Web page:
I am looking for a software than can manage practical test sessions for software engineering interviews, something like what Red Hat is doing in their certification grading, it will get you a virtual environment with a pre-configured desktop, i'm targeting to provide a very simple test, let's say you'll get an environment with a running Java application, you'll have few questions about changing colors, adding simplistic features or even changing some configuration, the system must be automated to provide random questions and make the grading without any human intervention.

HR people will get a result like:

  • Java rating: 7 / 10
  • programming: 5 / 10
  • Network: 4 / 10
  • Stress management: 8 / 10
  • ...
  • ...

Any idea about a software that can provide such testing platform ?

4 Answers 4


This isn't really the answer your looking for, feel free to down vote me for this if you would like, but as a programmer I want to suggest you be very...cautious implementing this approach, even if you find a tool to make it possible. It is very easy to end up writing test questions that focus on irrelevant details that could exclude great programers who haven't memorized meaningless details; while not doing much to filter out bad programers. You want to focus more on critical thinking and understanding of high level concepts then raw knowledge.

You don't want to find a programer that has memorized which methods are available for an object or how one configures colors in an application. Their response to any question like that should be "I would google that", and it's the right answer. These things can be figured on on the job without much effort, and so there is no need to know them from memory.

A good programer can come on to a team without more then a cursory knowledge of the programing language at all and still contribute within a few weeks, and be at 100% by the end of the month, because the concepts of programing are shared regardless of specific language. However, if you started asking this same programer specifics about the language he may bomb horrible since he hasn't memorized that languages syntax and methods yet, despite knowing what is required to be a great developer.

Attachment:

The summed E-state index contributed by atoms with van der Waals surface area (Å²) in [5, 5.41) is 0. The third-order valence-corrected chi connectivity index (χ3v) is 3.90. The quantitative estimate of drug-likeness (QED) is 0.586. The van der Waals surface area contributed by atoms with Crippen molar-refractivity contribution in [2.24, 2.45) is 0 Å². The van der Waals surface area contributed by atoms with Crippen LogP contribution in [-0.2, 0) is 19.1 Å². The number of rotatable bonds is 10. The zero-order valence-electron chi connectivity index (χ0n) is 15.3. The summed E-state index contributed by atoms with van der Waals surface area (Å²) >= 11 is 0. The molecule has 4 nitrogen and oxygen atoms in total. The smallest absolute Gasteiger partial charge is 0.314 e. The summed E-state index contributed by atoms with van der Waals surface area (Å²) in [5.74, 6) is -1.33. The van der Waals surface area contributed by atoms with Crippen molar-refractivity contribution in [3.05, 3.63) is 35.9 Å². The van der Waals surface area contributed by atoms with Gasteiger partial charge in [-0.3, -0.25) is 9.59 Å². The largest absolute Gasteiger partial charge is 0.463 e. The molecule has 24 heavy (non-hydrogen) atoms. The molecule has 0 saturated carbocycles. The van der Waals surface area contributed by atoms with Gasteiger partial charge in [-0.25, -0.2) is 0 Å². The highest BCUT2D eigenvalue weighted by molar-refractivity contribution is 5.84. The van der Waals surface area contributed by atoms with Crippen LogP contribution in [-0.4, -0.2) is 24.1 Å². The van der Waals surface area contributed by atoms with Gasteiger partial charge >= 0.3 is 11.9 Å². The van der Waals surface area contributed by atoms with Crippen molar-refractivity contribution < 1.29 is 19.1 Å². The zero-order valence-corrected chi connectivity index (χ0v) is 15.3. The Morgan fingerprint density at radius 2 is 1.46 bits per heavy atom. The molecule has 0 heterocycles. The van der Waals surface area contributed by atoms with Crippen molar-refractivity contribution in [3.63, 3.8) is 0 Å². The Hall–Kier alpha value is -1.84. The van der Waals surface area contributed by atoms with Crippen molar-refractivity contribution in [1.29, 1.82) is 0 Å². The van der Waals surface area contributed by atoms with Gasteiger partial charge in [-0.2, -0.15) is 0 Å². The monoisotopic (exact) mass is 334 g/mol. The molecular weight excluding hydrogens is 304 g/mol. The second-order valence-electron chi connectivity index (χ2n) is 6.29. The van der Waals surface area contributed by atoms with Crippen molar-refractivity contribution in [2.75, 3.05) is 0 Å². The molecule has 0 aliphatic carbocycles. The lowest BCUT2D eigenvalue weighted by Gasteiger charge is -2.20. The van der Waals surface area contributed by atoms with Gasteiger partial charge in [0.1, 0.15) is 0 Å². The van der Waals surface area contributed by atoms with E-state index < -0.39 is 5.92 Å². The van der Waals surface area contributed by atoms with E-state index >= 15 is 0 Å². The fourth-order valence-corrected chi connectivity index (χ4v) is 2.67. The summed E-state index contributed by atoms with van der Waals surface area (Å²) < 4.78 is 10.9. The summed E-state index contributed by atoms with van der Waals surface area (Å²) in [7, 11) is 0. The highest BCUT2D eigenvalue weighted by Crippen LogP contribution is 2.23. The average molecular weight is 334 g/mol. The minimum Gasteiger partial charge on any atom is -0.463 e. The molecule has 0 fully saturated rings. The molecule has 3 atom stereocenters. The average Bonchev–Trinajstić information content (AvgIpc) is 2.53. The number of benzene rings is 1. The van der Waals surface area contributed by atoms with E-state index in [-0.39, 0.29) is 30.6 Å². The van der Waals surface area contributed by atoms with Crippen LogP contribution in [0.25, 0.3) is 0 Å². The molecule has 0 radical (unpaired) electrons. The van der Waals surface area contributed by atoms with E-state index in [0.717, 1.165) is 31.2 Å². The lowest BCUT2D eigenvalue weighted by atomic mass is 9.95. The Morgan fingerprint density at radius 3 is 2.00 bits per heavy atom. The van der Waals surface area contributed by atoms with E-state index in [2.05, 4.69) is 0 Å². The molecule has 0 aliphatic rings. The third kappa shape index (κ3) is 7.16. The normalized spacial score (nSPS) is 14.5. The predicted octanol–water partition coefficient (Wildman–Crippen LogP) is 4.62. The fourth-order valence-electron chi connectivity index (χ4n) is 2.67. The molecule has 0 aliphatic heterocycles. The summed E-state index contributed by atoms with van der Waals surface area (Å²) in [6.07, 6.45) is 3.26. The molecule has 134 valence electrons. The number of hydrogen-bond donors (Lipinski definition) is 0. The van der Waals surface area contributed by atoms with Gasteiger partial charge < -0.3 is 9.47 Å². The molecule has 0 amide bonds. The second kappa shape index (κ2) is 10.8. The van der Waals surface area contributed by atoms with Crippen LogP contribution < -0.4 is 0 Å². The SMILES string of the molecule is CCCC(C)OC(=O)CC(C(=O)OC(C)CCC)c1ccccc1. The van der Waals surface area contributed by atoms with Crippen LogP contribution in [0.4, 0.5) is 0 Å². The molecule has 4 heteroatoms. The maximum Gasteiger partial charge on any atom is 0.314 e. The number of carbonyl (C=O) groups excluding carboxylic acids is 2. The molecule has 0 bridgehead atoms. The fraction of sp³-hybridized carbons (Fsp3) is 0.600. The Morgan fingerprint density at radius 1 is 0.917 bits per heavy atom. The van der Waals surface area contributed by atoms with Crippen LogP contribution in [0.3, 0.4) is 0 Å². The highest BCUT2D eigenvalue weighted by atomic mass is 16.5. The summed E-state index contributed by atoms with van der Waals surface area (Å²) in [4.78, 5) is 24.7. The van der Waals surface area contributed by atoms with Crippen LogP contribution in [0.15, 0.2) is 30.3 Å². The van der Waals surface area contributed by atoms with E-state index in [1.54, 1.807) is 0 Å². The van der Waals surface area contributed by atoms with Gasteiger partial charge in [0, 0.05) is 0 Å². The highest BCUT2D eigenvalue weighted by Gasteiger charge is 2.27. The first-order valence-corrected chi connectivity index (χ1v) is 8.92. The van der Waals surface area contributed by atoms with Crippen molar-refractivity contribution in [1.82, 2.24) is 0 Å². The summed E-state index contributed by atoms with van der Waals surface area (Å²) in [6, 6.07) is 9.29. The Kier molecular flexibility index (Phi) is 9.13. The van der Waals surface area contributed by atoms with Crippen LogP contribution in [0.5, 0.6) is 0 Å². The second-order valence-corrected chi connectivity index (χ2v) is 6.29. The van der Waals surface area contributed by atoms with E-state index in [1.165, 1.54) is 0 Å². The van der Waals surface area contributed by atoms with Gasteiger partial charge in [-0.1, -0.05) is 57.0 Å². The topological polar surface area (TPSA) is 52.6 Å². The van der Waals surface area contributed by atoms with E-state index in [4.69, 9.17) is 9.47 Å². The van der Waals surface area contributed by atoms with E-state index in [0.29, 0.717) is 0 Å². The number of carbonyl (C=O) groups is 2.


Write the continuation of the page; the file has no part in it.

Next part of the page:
If you want an automated testing platform I would instead suggest some sort of fizz-buzz approach. Get a half dozen or so fizz-buzz style questions. Fizzbuzz questions are simple programs that don't take long to write and have rather straight-forward requirements, used to see if a programer can actually utilize his knowledge to make a computer do something, and are a mandatory first step for screening programers.

Write very detailed requirements (ambiguity is unfair if it's automated) for what you want. Then let the programer write up code to do what he wants and when he submits it have the code run through some automated unit tests to verify it meets the requirements. This could quickly filter out bad programers. Unfortunately, it would be hard to provide him an enviroment rquired to do this fairly, since he would pretty much need a full IDE he knows how to use with the ability to do his own sanity checks on his code before submitting it if your going to automate it.

To get around the need of handing him a full development enviroment, enough time to program, and hoping he knows the language your testing, I would instead suggest a take-home variant. Give him an (only slightly) harder take home 'project' to write and send back within the next day or two, something that can still be done with only 30-45 minutes effort at most. It could be automatically submitted when done and go through some unit tests to verify it does as required, and since it's take home the developer can use his preferred IDE and development enviroment. It wouldn't be too hard to set up, so long as you know ahead of time what language the developer will use so you can write unit tests for that language. In this case it's even fair to specify a language to write the code in, even if it's one the developer is less familiar with, since your allowing him time to research syntax on his own and a good developer should be able to figure out syntax of a new language quickly, especially if he is doing something as simple as a fizzbuzz.

Yes some people could go home and get others to help them with the problem, even if you specifically ask them not to, but that's fine. This whole process would (hopefully!!!!) not be the sole step in interviewing. It will weed out most of the duds prior to the real interview for minor expense, and if someone cheats you can still catch him in the real interview later. I have seen companies do something similar to this in the past.

If you do use automated test as you suggested make sure you are not asking for specifics of a language or configuration, unless you also give them access to google. Focus on higher level concepts like "what design mistake was made in this code snippet" or "what is a datarace and what techniques are used to avoid them" etc.

  • 1